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Horse Mating

                              Horse Mating

Once you've decided that you’re ready to mate your stallion to one or more of your mares, there are a number of questions you need to answer including:

• What’s the best way to conduct your horse mating operation?

• Should you allow the stallion to graze in the pastures with your mares and let nature take its course

• Should you consider using a particular assisted horse breeding methodology?

There are many who favor all natural horse mating which simply means allowing your stallion out to pasture with one or more of your mares. However, even though the all natural method does have its advantages, there are those who do not favor this method since too many important details are left out of your control. The major advantage to natural horse breeding is that it keeps you and any other handlers completely out of harm's reach, so for unsure breeders this may be the safest route.

The problem is the horse mating process can be rough and ugly, depending on the manners of your stallion and the mare(s) he’s attempting mate. When an overly hormonal stallion attempts to mount an unreceptive mare, hooves can fly and there's a significant risk that either the stallion or the mare is going to get marked up or worse, severely wounded. Intelligent stallions will of course know when to approach and when to back off, and patient mares will exhibit warning signs before beginning to kick or flee. However, unless you can fully trust both the stallion and the mares involved, it's often best to take a more direct role in the procedure. Why unnecessarily take the risk of yourself or any of your horses getting injured?

It’s always wise to fully test the receptiveness of a mare before even considering the possibility of mating the horses. Do this by walking your mare up to the stallion's stall and allowing the two to sniff and "nuzzle" each other. When a mare is in heat she will flash her vulva repeatedly, squirt copiously, and assume a mating stance. It's very important to ensure all these mating signs are present and that they are clearly noticeable. This is because as a mare enters her first days of heat, she may present some of the above signs slightly although she still may not be fully receptive to the idea of allowing a stallion to mount her when the moment of truth approaches.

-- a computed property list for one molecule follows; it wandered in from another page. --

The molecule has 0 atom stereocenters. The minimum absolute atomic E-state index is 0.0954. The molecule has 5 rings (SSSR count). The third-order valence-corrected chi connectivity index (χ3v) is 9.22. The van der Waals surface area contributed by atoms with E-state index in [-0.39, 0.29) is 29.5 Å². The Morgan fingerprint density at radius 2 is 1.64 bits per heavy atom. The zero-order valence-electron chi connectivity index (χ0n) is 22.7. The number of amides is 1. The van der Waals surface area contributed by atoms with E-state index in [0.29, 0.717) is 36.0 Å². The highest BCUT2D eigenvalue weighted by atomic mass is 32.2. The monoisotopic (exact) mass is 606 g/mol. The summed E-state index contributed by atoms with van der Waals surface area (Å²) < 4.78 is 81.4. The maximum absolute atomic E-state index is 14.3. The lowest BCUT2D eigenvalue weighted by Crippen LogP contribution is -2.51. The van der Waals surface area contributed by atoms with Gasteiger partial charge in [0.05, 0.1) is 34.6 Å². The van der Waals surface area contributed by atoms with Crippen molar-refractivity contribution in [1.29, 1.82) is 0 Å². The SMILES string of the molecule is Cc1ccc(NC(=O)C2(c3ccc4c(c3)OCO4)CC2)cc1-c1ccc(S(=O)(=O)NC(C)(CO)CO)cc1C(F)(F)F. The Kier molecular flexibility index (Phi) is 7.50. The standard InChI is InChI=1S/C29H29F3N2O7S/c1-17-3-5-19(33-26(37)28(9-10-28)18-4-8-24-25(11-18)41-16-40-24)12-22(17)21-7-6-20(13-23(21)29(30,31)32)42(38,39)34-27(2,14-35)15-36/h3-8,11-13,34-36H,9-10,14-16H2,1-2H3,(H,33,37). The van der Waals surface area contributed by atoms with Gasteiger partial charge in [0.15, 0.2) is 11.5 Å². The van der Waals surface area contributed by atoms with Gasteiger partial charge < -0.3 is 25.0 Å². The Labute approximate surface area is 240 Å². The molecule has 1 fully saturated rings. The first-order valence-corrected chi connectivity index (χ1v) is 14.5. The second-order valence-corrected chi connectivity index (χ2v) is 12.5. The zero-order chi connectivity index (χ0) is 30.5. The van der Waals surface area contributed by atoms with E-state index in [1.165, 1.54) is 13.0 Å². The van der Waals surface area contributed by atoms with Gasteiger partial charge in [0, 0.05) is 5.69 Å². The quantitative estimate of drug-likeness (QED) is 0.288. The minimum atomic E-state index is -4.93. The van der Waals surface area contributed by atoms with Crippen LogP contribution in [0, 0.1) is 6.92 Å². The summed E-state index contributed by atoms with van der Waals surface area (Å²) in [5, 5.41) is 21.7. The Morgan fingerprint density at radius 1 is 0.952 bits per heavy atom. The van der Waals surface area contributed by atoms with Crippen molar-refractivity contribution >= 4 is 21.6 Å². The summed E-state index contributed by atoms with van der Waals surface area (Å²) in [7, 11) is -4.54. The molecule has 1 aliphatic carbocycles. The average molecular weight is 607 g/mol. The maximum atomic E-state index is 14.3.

Once you have ensured the mare is in a full heat and ready to proceed, take her back to her stall for some last minute preparations. At this point it is a good idea to wash the genitals of both your stallion and mare with warm water to try and minimize the insertion of dirt, dead skin, and smegma during the mating process. Be very careful about doing so if you're not intimately familiar with your stallion because many stallions can be unreceptive to people handling their genitals.

At this point you will need to decide on assisted or natural horse mating. By testing the two horses first, you have minimized the risk that an overly eager stallion will attempt to mount a mare that's not ready, however, there's still much that can go wrong with natural horse mating. The mare may decide she simply doesn't like the stallion (yes this can happen even with mares in full heat). The stallion may be particularly nasty or aggressive and scratch up the mare's back during the mating process. If these warning signs occur, it may be wise to pursue assisted mating rather than risk injury to either party.

Although these next two steps are not essential, they are often recommended since they can make the process much cleaner and easier. First, wrap the mare's tail in a plastic bag and tightly circle the end of it with duct tape so that it won't slip off easily. Another alternative is to use adhesive bandaging available from most vets. Wrapping the mare’s tail will help prevent the tail from getting in the way during the mating process, which can occur surprisingly often when you're dealing with an inexperienced mare or stud. It also doesn't hurt to apply some lubrication to the mare's vulva, though since by now she was probably squirting significantly it's usually not essential.